Solo Tent

2:05 a.m. on February 23, 2008 (EST)
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After twenty years of using an old, no-name brand tent that weighs a ton, I have finally decided to purchase (or at least look into) buying a solo tent. What I am really looking for is a lightweight, compact, weatherproof tent that is reliable, and preferably pretty cheap. My one major concern is that I will be doing alot of fall/early spring backpacking. Since I get chilly easily, would I be more susceptible to it in a single tent, as opposed to a tent with other people warming it with body heat.

So, anybody have a good solo tent that they could recommend?

3:25 a.m. on February 23, 2008 (EST)
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Among the relatively recent, affordable solo tents, I like Eureka Spitfire a little bit, and similar tents by Sierra Designs. I like OR Haven and similar GoLite series probably more, but arguably, these aren't full "tents."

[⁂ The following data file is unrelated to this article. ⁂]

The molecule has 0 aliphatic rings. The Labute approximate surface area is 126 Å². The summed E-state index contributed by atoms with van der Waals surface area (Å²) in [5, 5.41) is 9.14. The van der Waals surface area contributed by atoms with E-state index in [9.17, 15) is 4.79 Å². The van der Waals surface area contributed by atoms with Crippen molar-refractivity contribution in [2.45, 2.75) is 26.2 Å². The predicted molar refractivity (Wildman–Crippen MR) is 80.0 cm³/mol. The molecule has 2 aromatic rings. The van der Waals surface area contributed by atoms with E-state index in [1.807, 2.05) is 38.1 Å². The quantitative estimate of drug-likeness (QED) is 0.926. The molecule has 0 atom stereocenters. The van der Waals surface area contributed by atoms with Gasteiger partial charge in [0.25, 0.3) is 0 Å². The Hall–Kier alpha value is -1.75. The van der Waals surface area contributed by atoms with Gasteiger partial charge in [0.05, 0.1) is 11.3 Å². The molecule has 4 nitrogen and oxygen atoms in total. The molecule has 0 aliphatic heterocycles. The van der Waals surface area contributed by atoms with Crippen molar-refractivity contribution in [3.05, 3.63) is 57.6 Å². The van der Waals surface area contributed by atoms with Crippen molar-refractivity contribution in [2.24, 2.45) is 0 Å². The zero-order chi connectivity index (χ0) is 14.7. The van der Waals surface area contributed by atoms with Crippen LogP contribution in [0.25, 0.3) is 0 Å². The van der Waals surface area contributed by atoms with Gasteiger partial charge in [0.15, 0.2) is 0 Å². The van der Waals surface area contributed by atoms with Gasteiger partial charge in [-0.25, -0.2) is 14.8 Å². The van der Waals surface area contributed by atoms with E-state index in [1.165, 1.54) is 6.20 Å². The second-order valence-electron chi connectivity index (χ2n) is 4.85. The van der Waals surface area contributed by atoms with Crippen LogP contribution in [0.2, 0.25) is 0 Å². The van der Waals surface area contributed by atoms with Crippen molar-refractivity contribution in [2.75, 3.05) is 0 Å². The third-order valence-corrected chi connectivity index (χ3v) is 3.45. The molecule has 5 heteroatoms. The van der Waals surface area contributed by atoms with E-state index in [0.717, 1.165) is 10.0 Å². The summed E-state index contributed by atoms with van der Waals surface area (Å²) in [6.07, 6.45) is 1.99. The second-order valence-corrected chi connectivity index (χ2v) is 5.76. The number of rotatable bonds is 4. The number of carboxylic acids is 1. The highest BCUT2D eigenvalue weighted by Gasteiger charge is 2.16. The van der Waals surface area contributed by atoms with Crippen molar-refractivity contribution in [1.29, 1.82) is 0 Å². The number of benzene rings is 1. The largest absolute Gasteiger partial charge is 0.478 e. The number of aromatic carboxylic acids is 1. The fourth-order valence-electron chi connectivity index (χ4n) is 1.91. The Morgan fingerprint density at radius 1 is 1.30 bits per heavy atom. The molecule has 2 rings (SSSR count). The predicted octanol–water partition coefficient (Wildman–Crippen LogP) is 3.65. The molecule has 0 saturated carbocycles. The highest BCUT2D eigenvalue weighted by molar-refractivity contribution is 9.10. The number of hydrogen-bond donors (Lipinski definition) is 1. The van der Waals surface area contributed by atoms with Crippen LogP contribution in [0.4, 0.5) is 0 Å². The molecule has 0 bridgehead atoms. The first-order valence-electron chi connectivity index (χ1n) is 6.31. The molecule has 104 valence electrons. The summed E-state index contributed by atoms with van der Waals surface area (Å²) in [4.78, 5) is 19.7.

Wenzel makes a nice tent for under $50, supposedly for two, but good for one, with complete floor and netting, but it's coated single wall, and only good for three seasons, given impermiable floor and related drainage problems.

Hillenberg and Montbell are other obvious possibilities. But given cost of some of these options, one must also consider Black Diamond First Light, a slightly larger tent, supposedly for two people at under three pounds and nearly $300, apparently offering good, full protection.

Most free-standing solo tents out there are not good weight/value/space propositions, in my view.

I own and use the long discontinued, 2.5 pound Sierra Designs solo Divine Light tent, single wall, advertised at 20 sq. feet.

Its angled front arch and resulting wide door remains a unique and slightly brilliant innovation for miniature tent design, unaccountably now not available.

Yet despite its advantages, this solo tent was simply too small for me to tolerate, I concluded after many years and nights.

Subsequently, I purchased several alternatives, none entirely satisfactory, including a slightly larger, heavier, taller and more bulky, Mountain Hardwear solo tent, now also discontinued, and similar to curent Spitfire.